“Every day, live your life as if it was your last day (getting traffic from Google). One bit in their databases can ruin a whole business and all the lives behind it. Pretty scary.”

I understand that Google is engaged in a continual battle with people trying to game the system to their advantage. But they need to be careful that legitimate businesses don’t end up as collateral damage. Training their staff adequately would be a good start.

AdWords Rot

Adwords RotAn AdWords account that starts off making a worthwhile profit for the owner is often neglected and, within a year or two, is losing money. Potentially a lot of money. I have seen it happen again and again. If you are running a Google AdWords campaign, you have to at least monitor it. Better still, actively maintain it. Otherwise the rot will soon set in.

Here is an example of an AdWords campaign that was professionally set up and then left to coast, unmanaged. You can see that the cost per converted click (blue) rose, while the number of conversions (orange) fell a little. The average cost per conversion (trial) rose by a factor of 3 in just 4 years. What was once a profitable account was now wasting a lot of money. Ouch.

adwords conversion graph 2

The main reason for the rot is that Google are continually changing AdWords, and they may opt you in to new features without asking you. For example they automatically opted display advertisers into showing ads in free-to-play AppStore games. B2B business owners were paying thousands of dollars for clicks made by bored children in Flappy Bird and the like. I have seen accounts where thousands of dollars have been spent on these worthless clicks. And these were  small companies. Other reasons include:

  • Your display ads might start showing on a new website where they convert badly.
  • Poor targeting. Perhaps a new product, film or band has appeared with a name similar to your product.
  • Increased competition and bid price inflation can reduce a healthy amount of traffic to a trickle, reducing profitability.
  • Click fraud.

So you really need to keep an eye on your AdWords account. At an absolute minimum you should monitor the number of conversions and the cost per conversion and investigate any unfavourable changes. To keep your account in good shape over time you need to actively maintain it, e.g.:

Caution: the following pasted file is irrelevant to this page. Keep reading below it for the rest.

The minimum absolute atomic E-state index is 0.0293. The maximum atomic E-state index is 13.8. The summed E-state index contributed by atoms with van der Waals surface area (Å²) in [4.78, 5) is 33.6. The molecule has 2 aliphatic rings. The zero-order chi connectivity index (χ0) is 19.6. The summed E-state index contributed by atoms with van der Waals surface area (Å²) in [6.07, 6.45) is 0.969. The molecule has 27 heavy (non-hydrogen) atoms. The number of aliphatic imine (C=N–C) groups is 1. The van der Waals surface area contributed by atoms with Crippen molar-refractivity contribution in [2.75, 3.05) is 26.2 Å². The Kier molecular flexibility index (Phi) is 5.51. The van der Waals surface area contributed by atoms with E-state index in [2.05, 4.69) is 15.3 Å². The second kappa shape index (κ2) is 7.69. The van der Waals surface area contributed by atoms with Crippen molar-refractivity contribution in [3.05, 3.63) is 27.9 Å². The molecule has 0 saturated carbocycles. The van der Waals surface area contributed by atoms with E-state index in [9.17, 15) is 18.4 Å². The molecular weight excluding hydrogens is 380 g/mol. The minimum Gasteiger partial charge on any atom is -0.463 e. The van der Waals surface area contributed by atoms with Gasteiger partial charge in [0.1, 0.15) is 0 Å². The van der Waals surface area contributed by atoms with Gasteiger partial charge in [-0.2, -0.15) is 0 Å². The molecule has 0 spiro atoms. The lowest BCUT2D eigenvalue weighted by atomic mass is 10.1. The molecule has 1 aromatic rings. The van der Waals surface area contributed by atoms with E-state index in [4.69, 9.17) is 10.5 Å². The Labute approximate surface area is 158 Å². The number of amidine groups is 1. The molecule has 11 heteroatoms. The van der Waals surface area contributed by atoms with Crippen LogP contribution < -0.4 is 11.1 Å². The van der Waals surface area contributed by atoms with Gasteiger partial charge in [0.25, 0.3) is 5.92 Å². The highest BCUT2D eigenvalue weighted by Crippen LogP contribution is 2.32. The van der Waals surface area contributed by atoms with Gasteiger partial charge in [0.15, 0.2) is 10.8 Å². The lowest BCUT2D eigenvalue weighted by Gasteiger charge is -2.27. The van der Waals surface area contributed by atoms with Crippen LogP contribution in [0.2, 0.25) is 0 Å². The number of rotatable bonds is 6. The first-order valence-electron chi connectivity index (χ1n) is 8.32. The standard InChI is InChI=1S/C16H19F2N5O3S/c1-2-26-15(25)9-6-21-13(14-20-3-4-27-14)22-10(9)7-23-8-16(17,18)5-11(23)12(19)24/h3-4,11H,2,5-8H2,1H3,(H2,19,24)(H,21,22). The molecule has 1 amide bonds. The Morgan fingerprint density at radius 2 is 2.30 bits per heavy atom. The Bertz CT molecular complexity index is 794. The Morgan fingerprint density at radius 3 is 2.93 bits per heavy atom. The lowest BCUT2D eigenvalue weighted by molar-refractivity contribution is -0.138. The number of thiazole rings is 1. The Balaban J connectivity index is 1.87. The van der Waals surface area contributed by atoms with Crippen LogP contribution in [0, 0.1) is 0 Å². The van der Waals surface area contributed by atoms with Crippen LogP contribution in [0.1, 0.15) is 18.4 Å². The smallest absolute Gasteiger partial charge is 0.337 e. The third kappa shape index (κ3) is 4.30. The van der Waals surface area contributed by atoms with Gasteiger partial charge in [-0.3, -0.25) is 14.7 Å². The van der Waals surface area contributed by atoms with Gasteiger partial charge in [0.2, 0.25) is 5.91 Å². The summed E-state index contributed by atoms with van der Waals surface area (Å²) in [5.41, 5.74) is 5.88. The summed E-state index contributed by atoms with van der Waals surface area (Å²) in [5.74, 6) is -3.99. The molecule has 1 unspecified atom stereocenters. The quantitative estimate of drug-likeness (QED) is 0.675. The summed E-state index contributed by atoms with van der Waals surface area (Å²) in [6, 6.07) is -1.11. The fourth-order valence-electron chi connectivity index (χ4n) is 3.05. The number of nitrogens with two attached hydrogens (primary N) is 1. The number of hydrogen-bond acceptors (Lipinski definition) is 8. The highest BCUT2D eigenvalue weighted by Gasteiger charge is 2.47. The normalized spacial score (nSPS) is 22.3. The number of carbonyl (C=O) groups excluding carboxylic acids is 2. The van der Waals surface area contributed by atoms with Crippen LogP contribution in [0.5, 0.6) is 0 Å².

• Delete any keywords with poor click through rates (typically I delete keywords with a CTR of 0.5% or less after 200 or more impressions).
  • Delete any keywords with poor quality scores (typically I delete keywords with a QS of 3 or less).
  • Delete any keywords or ads with poor conversion rates.
  • Examine the dimensions>search terms report for negative keywords to add.

You can easily set up filters and get automated reports sent to you to make this fairly painless. These checks should be done perhaps once a week for a new or high budget campaign and perhaps once a month for a mature or low budget campaign. You can also make your life easier by setting up AdWords so that Google is doing most of the heavy lifting for you. For example you can use CPA bidding and you can set the ad rotation setting to Optimize for conversions: Show ads expected to provide more conversions.

A mature account that has been well set-up and has a budget of around $1k per month, probably only needs an hour a month to maintain. Alternatively, if you can’t spare an hour or two a month to manage your AdWords campaign, do yourself a favour and shut it down. Now.

Are you wasting your AdWords budget on in-app ads?

2 out of the last 3 AdWords campaigns I have looked at for consulting customers were spending substantial amounts of money on worthless in-app ads, without even realising it. Feast your eyes on the following: